The book demonstrates that you can create all types of 2D games, action games - for example, sports, combat, platform and racing games. There are other game genres that you can try with GM, simulator games, strategy games, adventure games (remember Zork) and role-playing games (e.g. The Adventures of Zelda). The game design elements covered and presented in most of the games in the book are clear acheivable goals and providing the player feedback via sounds, text or in the scoring. The player always feels in control and the objectives are clear and achievable.

Chapter 7 presents cute Koala bears to move around in a maze. In building this game you learn to appreciate the hard work level designers do when they use the elements of the game to build increasingly challenging levels. The game had the spirit of the classic game "Lemmings" since all the bears moved together when you pressed the arrow keys. The authors provided levels to build some easy (as the one shown) or wickedly hard. It was a great deal of fun to add hazards and still make the level possible to complete. I cannot say enough about how hard this particular game shows it is to take a cool concept and make it work. By this point in the book you realize you can use GM to create very good games especially in a Game Jam or a Ludem Dare. In fact, I wonder how many developers use GameMaker in Ludem Dare or Game Jam competitions. It would make sense. (I cover tools to use in game jams under programming!).

Chapter 8 presents more discussions of levels and features that make a game playable and enjoyable to the average gamer. It presents common sense advice on game design - "Good level design is about providing players with new and interesting challenges as they progress through the game." That would include adding something new to level at each level of the game. I am going to have to go back to see how games like "Age of Empires" and "Command and Conquer" managed to consume days of my life!

As the player progresses through your game you want to add new abilities, equipment, characters and buildings. It adds to the game play to get the players brain working at figuring out the use and purpose as they conquer their opponents and overcome obstacles.

The next set of chapters discuss multiplayer games or the more familiar two-player games. Chapter 9 presents the airplane fighting game (similar to a classic SHUMP game) named Wingman Sam. Notice the professional looking heads-up-display with score, damage indicator and game logo. This game presents the concepts behind creating a two-player game and creating "time lines" in order to introduce wave after wave of enemy planes within certain time frames. In addition, this example has our first "End Boss."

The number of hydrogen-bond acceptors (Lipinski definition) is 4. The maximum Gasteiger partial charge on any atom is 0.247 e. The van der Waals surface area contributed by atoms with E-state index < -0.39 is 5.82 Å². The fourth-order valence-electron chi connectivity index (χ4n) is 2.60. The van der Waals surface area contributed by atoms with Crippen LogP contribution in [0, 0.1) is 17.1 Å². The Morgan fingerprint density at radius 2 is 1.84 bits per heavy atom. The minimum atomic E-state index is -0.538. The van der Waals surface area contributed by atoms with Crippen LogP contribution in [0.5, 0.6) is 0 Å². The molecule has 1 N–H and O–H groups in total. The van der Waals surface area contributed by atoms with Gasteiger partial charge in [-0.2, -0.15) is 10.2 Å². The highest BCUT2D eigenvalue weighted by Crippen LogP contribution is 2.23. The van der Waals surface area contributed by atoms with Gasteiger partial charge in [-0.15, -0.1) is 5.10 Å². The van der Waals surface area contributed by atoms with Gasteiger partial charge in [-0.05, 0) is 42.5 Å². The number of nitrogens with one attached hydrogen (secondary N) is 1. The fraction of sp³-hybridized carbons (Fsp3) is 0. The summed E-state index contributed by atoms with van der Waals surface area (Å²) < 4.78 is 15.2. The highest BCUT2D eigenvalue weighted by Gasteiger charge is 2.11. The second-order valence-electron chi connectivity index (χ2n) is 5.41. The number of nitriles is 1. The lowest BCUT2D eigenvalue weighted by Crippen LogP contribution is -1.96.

Chapter 10, presents the classic Atari Tank War game with some features only available in later console games.

The game level is larger than the typical 640x480 screen. The new concept of views is introduced in this chapter. Views is what allows you to create a large game field, split the screen so that player one was his view and player two the right half. Another cool feature was the small map view of the entire space that both players have (the mini-map).

Another feature presented in this chapter was the introduction of pick-ups that provided different capabilities with respect to weapons and defense. It would have been nice to see how to develop this game into a network based games so that you and your friends could play against each other. That topic was never discussed in this book. I only know that a network-based game is possible since the YoYo games website has an example. It would be a great exercise to take this game and convert. The reason this comes to mind is that games where players share the same keyboard is rather rare . . .which again presents another topic that was not covered in the book - using joysticks. (In TODO LIST: network game and joystick based game).